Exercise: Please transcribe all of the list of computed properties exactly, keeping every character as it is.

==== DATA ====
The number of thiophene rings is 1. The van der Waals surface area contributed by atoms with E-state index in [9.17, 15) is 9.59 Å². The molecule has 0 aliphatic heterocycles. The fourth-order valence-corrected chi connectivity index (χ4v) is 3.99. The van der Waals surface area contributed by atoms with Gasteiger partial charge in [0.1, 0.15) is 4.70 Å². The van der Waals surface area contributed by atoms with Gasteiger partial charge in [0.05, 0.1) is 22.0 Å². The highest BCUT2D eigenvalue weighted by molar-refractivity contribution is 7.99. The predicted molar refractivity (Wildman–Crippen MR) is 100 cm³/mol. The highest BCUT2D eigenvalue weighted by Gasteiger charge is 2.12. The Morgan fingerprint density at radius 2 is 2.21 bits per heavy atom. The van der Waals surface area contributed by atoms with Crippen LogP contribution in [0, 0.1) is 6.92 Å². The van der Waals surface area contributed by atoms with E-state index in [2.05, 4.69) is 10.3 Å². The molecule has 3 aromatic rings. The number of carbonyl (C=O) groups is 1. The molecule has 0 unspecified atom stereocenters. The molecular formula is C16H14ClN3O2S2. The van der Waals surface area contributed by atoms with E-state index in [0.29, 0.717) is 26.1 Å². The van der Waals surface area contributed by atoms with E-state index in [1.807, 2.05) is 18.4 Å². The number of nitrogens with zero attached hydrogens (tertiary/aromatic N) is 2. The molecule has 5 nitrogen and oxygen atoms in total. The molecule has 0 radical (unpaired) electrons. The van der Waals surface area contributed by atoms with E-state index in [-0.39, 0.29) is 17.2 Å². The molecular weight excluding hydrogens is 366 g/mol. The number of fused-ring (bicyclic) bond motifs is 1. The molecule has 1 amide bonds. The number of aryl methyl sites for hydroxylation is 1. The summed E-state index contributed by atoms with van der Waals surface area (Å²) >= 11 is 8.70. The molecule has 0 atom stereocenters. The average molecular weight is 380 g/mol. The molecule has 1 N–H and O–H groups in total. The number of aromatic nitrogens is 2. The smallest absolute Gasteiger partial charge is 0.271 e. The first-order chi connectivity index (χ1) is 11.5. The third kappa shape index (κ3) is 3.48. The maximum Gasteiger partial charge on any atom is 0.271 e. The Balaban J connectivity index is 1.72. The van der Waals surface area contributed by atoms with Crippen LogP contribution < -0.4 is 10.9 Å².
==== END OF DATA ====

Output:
The number of thiophene rings is 1. The van der Waals surface area contributed by atoms with E-state index in [9.17, 15) is 9.59 Å². The molecule has 0 aliphatic heterocycles. The fourth-order valence-corrected chi connectivity index (χ4v) is 3.99. The van der Waals surface area contributed by atoms with Gasteiger partial charge in [0.1, 0.15) is 4.70 Å². The van der Waals surface area contributed by atoms with Gasteiger partial charge in [0.05, 0.1) is 22.0 Å². The highest BCUT2D eigenvalue weighted by molar-refractivity contribution is 7.99. The predicted molar refractivity (Wildman–Crippen MR) is 100 cm³/mol. The highest BCUT2D eigenvalue weighted by Gasteiger charge is 2.12. The Morgan fingerprint density at radius 2 is 2.21 bits per heavy atom. The van der Waals surface area contributed by atoms with Crippen LogP contribution in [0, 0.1) is 6.92 Å². The van der Waals surface area contributed by atoms with E-state index in [2.05, 4.69) is 10.3 Å². The molecule has 3 aromatic rings. The number of carbonyl (C=O) groups is 1. The molecule has 0 unspecified atom stereocenters. The molecular formula is C16H14ClN3O2S2. The van der Waals surface area contributed by atoms with E-state index in [0.29, 0.717) is 26.1 Å². The van der Waals surface area contributed by atoms with E-state index in [1.807, 2.05) is 18.4 Å². The number of nitrogens with zero attached hydrogens (tertiary/aromatic N) is 2. The molecule has 5 nitrogen and oxygen atoms in total. The molecule has 0 radical (unpaired) electrons. The van der Waals surface area contributed by atoms with E-state index in [-0.39, 0.29) is 17.2 Å². The molecular weight excluding hydrogens is 366 g/mol. The number of fused-ring (bicyclic) bond motifs is 1. The molecule has 1 amide bonds. The number of aryl methyl sites for hydroxylation is 1. The summed E-state index contributed by atoms with van der Waals surface area (Å²) >= 11 is 8.70. The molecule has 0 atom stereocenters. The average molecular weight is 380 g/mol. The molecule has 1 N–H and O–H groups in total. The number of aromatic nitrogens is 2. The smallest absolute Gasteiger partial charge is 0.271 e. The first-order chi connectivity index (χ1) is 11.5. The third kappa shape index (κ3) is 3.48. The maximum Gasteiger partial charge on any atom is 0.271 e. The Balaban J connectivity index is 1.72. The van der Waals surface area contributed by atoms with Crippen LogP contribution < -0.4 is 10.9 Å².